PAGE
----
Heartworm disease is a very serious disease that most commonly affects dogs. Worms that can be up to a foot long live inside the infected animal's heart, causing problems in the heart as well as the lungs. If left untreated, heartworms can lead to death because of heart failure.
Heartworm larvae are carried by mosquitoes. When an infected mosquito bites a dog, it transmits the larvae to the dog. The larvae then develop into adults that live in the heart and produce more larvae. Treatment is very expensive and is also risky for the animal. It requires a series of three injections that are administered deep in the muscle next to the spine. It also requires strict exercise restriction for the duration of the treatment period. It may even require surgical removal of worms from the heart. It is much easier to prevent heartworms than it is to treat them!
Prevention of heartworms is accomplished by giving your dog a monthly chewable. The prevention works retroactively; it kills larvae that have been transmitted to the dog within the last month. This is why it is very important to continue giving heartworm prevention even after it starts to get cold out. The American Heartworm Society recommends giving heartworm prevention year-round, to be safe from heartworms and also because it will prevent several common gastrointestinal parasites. Year-round use also prevents owners from forgetting to start using heartworm preventatives again in the spring.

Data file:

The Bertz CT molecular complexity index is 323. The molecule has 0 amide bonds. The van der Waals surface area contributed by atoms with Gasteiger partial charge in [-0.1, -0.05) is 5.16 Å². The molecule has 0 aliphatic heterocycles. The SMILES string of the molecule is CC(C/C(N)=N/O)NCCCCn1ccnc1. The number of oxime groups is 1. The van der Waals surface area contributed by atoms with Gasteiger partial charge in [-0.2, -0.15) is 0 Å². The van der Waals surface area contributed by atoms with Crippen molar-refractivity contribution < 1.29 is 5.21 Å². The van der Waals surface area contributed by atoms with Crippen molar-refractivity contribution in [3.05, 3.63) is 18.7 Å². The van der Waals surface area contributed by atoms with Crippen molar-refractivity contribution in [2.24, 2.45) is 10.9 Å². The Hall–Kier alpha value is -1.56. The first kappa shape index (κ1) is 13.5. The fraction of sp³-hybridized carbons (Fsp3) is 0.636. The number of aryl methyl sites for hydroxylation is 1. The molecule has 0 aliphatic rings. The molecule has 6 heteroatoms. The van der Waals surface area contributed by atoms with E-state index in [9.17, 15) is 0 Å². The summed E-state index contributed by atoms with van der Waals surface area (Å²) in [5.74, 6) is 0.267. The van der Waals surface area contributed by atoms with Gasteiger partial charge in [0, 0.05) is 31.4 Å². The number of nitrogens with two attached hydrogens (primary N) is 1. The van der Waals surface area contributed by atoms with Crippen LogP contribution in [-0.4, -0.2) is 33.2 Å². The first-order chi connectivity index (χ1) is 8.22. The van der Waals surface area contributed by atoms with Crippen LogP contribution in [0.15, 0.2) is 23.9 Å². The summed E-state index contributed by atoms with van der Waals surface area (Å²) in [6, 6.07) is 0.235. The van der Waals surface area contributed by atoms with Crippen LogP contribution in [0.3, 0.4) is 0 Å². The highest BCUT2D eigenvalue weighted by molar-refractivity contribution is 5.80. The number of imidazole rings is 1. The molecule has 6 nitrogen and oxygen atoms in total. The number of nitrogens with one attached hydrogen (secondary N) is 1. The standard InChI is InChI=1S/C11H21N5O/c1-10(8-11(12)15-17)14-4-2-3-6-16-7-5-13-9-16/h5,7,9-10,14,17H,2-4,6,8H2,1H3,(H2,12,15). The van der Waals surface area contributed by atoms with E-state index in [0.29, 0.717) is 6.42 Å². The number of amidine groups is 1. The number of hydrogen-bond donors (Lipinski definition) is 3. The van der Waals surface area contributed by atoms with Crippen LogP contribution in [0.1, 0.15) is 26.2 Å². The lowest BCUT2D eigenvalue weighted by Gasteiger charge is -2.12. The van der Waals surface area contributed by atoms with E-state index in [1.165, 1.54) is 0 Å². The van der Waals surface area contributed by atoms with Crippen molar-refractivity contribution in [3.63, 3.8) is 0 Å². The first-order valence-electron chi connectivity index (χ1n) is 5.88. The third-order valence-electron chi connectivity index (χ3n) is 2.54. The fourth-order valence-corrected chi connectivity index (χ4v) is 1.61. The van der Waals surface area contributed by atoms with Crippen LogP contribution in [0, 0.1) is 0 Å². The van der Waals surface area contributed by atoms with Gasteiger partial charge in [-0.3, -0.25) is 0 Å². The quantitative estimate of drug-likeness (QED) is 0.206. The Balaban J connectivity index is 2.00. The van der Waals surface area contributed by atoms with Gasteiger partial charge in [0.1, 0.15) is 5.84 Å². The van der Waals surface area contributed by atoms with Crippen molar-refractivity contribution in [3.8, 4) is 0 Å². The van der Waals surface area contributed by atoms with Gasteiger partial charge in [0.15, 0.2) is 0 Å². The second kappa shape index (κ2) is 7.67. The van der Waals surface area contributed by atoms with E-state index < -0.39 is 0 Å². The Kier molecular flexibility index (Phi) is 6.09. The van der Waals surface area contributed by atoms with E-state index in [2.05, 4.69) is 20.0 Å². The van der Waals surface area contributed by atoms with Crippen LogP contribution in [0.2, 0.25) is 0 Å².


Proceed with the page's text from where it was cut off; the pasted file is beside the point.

The American Heartworm Society's guidelines for heartworm prevention also include yearly testing. Heartworm tests check for an antigen that is only produced by adult female heartworms. It takes six months after the mosquito bite for the larvae to develop into adults, so dogs that were recently infected with heartworms will not test positive until six months after the mosquito bite.
Testing should be done before an animal is started on preventatives or if a dose has been missed, because if the dog has a lot of larvae, giving prevention can result in the dog going into shock. Puppies can be started on preventatives but should be watched closely and should be tested at around seven months of age. They should be tested because heartworm preventatives don't kill certain developmental stages of the larvae. Any larvae that have already reached the non-susceptible stages when the puppy is started on preventative will still develop into adults and will then cause health problems. The test that we have at the clinic also checks for three common tick-borne diseases: Lyme disease, Ehrlichia, and Anaplasmosis.